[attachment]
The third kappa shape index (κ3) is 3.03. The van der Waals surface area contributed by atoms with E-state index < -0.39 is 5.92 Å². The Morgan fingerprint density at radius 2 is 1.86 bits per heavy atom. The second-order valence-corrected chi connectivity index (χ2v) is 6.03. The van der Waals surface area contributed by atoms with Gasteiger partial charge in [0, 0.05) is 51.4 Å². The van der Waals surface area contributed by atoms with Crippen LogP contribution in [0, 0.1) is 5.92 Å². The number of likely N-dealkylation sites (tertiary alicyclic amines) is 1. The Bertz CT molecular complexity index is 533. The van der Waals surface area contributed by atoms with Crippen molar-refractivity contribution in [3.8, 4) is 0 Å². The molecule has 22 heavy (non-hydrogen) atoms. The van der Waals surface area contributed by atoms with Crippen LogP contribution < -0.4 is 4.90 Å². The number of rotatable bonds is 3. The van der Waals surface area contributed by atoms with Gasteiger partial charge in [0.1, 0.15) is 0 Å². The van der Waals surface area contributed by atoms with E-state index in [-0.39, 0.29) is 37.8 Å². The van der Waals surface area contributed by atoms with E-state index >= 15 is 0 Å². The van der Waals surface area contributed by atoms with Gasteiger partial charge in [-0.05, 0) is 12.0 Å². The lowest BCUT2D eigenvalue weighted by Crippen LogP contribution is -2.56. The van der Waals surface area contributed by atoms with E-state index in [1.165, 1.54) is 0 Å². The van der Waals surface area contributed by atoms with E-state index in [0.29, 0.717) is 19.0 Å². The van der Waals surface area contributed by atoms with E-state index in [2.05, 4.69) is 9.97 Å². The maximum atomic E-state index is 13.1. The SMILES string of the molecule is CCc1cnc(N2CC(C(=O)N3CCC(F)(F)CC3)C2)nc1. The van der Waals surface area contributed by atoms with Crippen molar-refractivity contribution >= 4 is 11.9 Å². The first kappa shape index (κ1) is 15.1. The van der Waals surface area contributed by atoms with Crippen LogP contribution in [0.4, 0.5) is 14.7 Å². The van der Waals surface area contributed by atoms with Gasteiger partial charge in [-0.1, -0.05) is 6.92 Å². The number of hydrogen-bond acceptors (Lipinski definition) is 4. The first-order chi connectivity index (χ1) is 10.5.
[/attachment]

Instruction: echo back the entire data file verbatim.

The third kappa shape index (κ3) is 3.03. The van der Waals surface area contributed by atoms with E-state index < -0.39 is 5.92 Å². The Morgan fingerprint density at radius 2 is 1.86 bits per heavy atom. The second-order valence-corrected chi connectivity index (χ2v) is 6.03. The van der Waals surface area contributed by atoms with Gasteiger partial charge in [0, 0.05) is 51.4 Å². The van der Waals surface area contributed by atoms with Crippen LogP contribution in [0, 0.1) is 5.92 Å². The number of likely N-dealkylation sites (tertiary alicyclic amines) is 1. The Bertz CT molecular complexity index is 533. The van der Waals surface area contributed by atoms with Crippen molar-refractivity contribution in [3.8, 4) is 0 Å². The molecule has 22 heavy (non-hydrogen) atoms. The van der Waals surface area contributed by atoms with Crippen LogP contribution < -0.4 is 4.90 Å². The number of rotatable bonds is 3. The van der Waals surface area contributed by atoms with Gasteiger partial charge in [0.1, 0.15) is 0 Å². The van der Waals surface area contributed by atoms with E-state index in [-0.39, 0.29) is 37.8 Å². The van der Waals surface area contributed by atoms with E-state index >= 15 is 0 Å². The van der Waals surface area contributed by atoms with Gasteiger partial charge in [-0.05, 0) is 12.0 Å². The lowest BCUT2D eigenvalue weighted by Crippen LogP contribution is -2.56. The van der Waals surface area contributed by atoms with E-state index in [1.165, 1.54) is 0 Å². The van der Waals surface area contributed by atoms with E-state index in [0.29, 0.717) is 19.0 Å². The van der Waals surface area contributed by atoms with E-state index in [2.05, 4.69) is 9.97 Å². The maximum atomic E-state index is 13.1. The SMILES string of the molecule is CCc1cnc(N2CC(C(=O)N3CCC(F)(F)CC3)C2)nc1. The van der Waals surface area contributed by atoms with Crippen molar-refractivity contribution >= 4 is 11.9 Å². The first kappa shape index (κ1) is 15.1. The van der Waals surface area contributed by atoms with Crippen LogP contribution in [0.4, 0.5) is 14.7 Å². The van der Waals surface area contributed by atoms with Gasteiger partial charge in [-0.1, -0.05) is 6.92 Å². The number of hydrogen-bond acceptors (Lipinski definition) is 4. The first-order chi connectivity index (χ1) is 10.5.